Truly a masterpiece of ingenuity and a brilliant and lucid depiction of the struggles and (self inflicted) ignorance of the working man.
I think this book should be on the reading list of every 1st year university student.

1 person found this helpful

  • Generale
    3 out of 5 stars
  • Lettura
    2 out of 5 stars
  • Storia
    5 out of 5 stars
  • Oliver Hobson
  • 18/01/2019

The production of this book is terrible.

A great story which many in today's society should listen to. Completely let down by Galloway's reading and a disastrous production.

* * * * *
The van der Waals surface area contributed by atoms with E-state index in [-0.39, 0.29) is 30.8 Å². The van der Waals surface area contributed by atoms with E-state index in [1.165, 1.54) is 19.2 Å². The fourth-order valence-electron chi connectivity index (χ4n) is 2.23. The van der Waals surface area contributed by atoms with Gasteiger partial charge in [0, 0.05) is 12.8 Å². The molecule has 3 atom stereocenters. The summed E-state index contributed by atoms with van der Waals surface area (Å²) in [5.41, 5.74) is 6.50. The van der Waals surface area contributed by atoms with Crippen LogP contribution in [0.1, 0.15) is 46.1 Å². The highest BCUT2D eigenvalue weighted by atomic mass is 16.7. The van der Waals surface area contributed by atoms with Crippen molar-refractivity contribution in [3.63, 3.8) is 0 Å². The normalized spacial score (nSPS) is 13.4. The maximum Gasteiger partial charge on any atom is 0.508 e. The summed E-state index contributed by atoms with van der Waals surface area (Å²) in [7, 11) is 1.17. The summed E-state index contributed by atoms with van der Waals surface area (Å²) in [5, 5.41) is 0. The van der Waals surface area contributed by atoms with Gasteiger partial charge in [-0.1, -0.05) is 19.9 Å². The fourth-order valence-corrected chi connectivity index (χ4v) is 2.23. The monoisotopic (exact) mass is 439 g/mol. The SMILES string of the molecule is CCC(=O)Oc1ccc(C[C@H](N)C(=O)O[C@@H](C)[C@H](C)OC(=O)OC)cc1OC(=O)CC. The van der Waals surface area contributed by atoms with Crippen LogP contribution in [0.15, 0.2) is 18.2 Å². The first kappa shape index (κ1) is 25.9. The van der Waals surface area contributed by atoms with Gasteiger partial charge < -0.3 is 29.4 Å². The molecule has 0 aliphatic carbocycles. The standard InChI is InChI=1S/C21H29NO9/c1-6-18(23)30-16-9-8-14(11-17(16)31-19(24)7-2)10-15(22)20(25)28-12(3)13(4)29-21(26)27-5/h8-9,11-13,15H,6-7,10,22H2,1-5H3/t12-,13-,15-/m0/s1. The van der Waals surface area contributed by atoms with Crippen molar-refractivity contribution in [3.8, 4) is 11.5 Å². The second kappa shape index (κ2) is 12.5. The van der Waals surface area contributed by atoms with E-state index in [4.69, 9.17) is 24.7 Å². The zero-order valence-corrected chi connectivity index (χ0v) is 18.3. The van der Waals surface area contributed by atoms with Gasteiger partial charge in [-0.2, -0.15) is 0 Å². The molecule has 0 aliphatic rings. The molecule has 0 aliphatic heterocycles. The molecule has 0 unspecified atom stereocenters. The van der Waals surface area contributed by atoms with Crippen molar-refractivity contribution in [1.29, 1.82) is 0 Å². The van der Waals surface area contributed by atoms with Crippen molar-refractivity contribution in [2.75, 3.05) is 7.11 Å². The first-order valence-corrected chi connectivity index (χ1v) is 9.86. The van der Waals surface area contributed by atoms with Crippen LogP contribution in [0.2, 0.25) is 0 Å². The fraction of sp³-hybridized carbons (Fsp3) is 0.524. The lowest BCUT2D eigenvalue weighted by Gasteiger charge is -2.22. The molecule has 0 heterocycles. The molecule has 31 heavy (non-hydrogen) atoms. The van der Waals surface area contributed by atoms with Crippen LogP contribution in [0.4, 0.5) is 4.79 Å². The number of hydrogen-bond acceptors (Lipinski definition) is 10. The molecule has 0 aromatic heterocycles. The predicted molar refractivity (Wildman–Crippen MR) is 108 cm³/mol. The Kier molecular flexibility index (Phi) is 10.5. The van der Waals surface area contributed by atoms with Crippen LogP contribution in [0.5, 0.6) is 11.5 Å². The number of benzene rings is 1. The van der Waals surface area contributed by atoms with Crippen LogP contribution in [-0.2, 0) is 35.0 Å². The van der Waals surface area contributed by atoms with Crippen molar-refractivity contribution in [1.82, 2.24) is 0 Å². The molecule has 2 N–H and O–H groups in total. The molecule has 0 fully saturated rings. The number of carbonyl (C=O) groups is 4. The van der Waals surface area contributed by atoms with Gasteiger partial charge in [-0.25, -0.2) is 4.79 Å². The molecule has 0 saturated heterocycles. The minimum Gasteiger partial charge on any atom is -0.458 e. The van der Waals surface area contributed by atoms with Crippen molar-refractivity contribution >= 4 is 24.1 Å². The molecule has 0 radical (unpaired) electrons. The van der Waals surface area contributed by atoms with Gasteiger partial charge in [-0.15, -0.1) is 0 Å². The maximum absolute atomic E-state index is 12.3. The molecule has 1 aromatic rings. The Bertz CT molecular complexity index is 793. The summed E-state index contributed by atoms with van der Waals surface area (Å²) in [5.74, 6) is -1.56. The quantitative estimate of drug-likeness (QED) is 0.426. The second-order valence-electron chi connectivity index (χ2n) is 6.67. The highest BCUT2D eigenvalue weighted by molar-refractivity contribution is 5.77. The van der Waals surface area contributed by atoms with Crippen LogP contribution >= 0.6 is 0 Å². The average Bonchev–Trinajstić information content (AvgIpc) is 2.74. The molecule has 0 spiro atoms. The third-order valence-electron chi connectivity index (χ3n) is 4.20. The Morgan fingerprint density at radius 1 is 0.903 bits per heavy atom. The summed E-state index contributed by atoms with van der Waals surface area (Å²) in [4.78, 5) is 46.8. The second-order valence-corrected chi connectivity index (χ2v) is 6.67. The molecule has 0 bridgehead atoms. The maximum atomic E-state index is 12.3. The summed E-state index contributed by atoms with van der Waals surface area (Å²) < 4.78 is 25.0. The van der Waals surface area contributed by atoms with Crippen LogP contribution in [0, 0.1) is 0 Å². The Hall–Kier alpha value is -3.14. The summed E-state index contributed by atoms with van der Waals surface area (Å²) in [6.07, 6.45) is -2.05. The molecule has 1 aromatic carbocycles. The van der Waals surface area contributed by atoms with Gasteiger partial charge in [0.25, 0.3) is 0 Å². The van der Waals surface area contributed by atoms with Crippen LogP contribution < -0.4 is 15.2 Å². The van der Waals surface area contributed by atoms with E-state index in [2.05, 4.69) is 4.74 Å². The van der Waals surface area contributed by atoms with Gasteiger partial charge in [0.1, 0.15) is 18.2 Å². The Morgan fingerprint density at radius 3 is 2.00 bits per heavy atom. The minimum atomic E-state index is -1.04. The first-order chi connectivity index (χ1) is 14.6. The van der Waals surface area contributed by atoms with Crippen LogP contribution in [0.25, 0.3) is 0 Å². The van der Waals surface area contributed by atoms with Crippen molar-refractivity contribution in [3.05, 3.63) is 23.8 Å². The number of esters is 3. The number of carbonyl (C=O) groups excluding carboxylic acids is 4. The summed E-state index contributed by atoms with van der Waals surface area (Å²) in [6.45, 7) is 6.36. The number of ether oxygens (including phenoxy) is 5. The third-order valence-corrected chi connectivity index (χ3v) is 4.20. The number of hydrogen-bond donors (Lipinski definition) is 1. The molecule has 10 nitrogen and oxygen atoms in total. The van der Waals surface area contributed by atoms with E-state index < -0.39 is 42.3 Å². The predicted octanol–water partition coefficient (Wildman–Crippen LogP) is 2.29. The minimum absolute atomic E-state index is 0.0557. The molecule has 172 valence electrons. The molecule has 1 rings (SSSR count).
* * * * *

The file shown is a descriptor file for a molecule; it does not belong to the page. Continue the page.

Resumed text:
3 people found this helpful

  • Generale
    1 out of 5 stars
  • Lettura
    1 out of 5 stars
  • Storia
    1 out of 5 stars
  • Surgat
  • 06/03/2021

Dreadful

Absolutely terrible narration. I gave up.

p.s. Like the narrator, I am Scottish. It's not the accent that's the problem.

  • Generale
    3 out of 5 stars
  • Lettura
    3 out of 5 stars
  • Storia
    5 out of 5 stars
  • Paul Davies
  • 10/09/2020

narrator chapter introduction

why did the narrator feel the need to bark out the name of the book his name and the chapter number.?
it was very off-putting to be shouted at. also why did he need to reminders at the beginning of a new chapter of his name as the narrator.
surely you just need to say at the beginning of the book the title and the narrators name.

  • Generale
    4 out of 5 stars
  • Lettura